The 20th World Cup kicked off on June 12 in Sao Paulo, Brazil, and a satellite image captured a stunning nighttime view of the host country.
Brazil is home to about 200 million people. It stretches about 2,485 miles (4,000 square kilometers) from coast to coast, and covers an area of about 3.3 million square miles (8.5 million square km), making it the fifth-largest country in the world in terms of area. An estimated 600,000 travelers will flock to the country to watch the World Cup games. [Stunning Soccer: The World Cup 2014 from Space (Photos)]
Like the Olympics, the World Cup is held every four years. This is the first time since 1950 that Brazil has hosted the games. Thirty-two teams will compete for a spot in the final game, to be held in Rio de Janeiro. The Brazilian team has made it to the final match seven times, and won five of them; even so, the team has not won a World Cup since 2002.
The newly released image was captured using the Visible Infrared Imaging Radiometer Suite (VIIRS) on the Suomi NPP satellite. The satellite instrument uses a "day-night band" that can detect a wide range of wavelengths of light. In fact, VIIRS can pick up dim light 100,000 times fainter than regular visible light detectors, making it possible to capture moonlight, nighttime city lights and even layers of clouds.
Unlike a regular camera, VIIRS captures images by scanning an area several times and then translating it into millions of pixels. The "day-night band" analyzes each pixel and determines whether low, medium or high exposure is needed. If a pixel is particularly bright, the satellite will use a low-exposure mode so the image does not look saturated. If a pixel is faint, the satellite uses high exposure to brighten it.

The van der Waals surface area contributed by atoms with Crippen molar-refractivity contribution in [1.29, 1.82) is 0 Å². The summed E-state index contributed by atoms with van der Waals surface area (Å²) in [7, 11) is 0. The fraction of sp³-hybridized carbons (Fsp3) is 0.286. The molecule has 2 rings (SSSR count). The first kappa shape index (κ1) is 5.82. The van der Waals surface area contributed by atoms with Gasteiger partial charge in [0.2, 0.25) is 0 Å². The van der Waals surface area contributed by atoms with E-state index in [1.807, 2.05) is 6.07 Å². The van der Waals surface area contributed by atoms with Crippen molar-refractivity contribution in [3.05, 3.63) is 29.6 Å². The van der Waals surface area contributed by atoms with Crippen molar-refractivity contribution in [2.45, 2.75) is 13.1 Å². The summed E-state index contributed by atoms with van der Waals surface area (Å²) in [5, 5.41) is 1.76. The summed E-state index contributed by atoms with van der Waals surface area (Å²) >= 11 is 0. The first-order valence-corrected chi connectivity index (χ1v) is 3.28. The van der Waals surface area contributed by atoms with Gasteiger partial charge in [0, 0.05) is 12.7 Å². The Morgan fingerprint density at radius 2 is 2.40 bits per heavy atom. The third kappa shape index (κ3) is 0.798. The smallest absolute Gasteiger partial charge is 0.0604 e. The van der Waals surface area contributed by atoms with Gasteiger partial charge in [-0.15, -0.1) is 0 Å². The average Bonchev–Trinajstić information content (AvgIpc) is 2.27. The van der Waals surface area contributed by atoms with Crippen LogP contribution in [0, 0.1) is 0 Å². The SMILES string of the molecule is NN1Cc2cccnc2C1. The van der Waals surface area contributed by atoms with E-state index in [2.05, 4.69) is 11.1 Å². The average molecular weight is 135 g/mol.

Copyright 2014 LiveScience, a TechMediaNetwork company. All rights reserved. This material may not be published, broadcast, rewritten or redistributed.
Thunderstorms have the potential to impact Independence Day fireworks and outings in parts of the central and eastern United States, while dry weather will raise fire safety concerns in the West.
Batches of rain and thunderstorms will swing through Wales and England on Wednesday, continuing the threat for flash flooding and localised travel delays.
A second landslide has stalled rescue efforts following a deadly landslide in China over the weekend.
Audrey, the strongest hurricane ever recorded in the month of June, killed at least 500 people in the southern United States and caused an estimated $150 million in damage.
Here are five easy, survival expert-approved ways to prepare a campfire without a lighter or match.
April-like temperatures and heavy rain last week have been replaced by uncomfortable heat and humidity across Beijing and northeastern China this week.
Areas across Arizona are so hot that cactus are dying, food is baking and plastic is melting.
A slow-moving storm system will unleash several days of dangerous weather across Germany this week.